The World Bank says that in Venezuela it’s more difficult to be entrepreneurial than in Syria. But who does achieve it, accumulates a learning that is worth gold.
From the 26th to the 30th of November, we were able to open the chapter of Chicas Podererosas Venezuela with a Data Journalism Workshop for 25 professionals and we did a Hackaton of Open Data with 25 other programmers and designers that were annexed.
It took us almost a year to organize it, due to the increasing vicissitudes in the country, but we also succeeded in developing six prototypes of data journalism, of which three have an almost certain future.
We want to share the experience, because we think it can be useful, regardless of the country and the circumstances that we live in. This is what we learned:
Take advantage of Venezuelans abroad. In SDI we had dreamed of connecting with Chicas Poderosas, because it opened the possibility for us in Venezuela to set up a training events for journalists with international guests. Nathalie Alvaray , our partner and fellow of the JFK program at Stanford University 2015- 2016, made contact in California with Teresa Bouza and this one with Mariana Santos. Also, Anamaría Carrano, another Venezuelan in Miami, joined the team from the beginning, presenting for our hackathon a challenge, a prize and a sponsorship, from the NGO where she works ( IAM Venezuela ). Many Venezuelans complain about the talent that emigrates, but few think how to take advantage of the ones that stay in the country.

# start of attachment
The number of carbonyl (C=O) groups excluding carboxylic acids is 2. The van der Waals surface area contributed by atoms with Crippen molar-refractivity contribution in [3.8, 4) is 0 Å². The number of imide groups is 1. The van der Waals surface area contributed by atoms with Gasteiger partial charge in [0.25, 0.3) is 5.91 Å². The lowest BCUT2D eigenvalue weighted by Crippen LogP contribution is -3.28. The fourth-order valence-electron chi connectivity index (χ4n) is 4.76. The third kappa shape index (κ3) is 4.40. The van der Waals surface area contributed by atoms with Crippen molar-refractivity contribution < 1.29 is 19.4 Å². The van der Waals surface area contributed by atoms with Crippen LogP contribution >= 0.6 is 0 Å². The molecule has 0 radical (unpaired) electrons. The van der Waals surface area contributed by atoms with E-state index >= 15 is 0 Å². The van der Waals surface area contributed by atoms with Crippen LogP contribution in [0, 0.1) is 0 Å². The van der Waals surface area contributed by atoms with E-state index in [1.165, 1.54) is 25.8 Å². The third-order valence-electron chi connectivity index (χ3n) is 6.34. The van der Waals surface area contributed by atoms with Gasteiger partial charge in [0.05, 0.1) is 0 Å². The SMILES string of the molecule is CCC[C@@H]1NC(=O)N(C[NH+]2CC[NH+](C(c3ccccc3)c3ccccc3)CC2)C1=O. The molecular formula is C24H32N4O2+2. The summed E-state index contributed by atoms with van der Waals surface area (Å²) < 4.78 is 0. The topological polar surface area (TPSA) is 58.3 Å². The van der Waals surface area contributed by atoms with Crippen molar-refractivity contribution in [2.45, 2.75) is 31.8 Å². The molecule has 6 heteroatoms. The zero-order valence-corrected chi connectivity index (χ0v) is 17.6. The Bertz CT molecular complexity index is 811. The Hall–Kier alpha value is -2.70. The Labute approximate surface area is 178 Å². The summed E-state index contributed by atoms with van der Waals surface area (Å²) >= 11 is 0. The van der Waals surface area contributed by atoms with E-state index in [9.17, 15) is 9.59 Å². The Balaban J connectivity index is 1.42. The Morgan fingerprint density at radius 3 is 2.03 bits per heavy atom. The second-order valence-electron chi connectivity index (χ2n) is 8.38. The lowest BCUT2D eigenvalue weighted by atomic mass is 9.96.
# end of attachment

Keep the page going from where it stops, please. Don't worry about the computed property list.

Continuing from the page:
The experience is gold. With Teresa Bouza we had already organized two previous international hackathons, so we had gained their trust and support: one we did in 2013, in the Redacción Única de Cadena Capriles – the first to be made in a medium in Venezuela, and another of Intelligent Cities that we organized in Wayra Venezuela. Carmen Riera, my other partner, had also led for seven years the organization of the Information Design Seminar, Cadena Capriles, all during Chavez’s unstable government. This accumulated learning allowed us to grow muscle, have most of the answers to the concerns of allies and sponsors, and alternate solutions to many of the problems.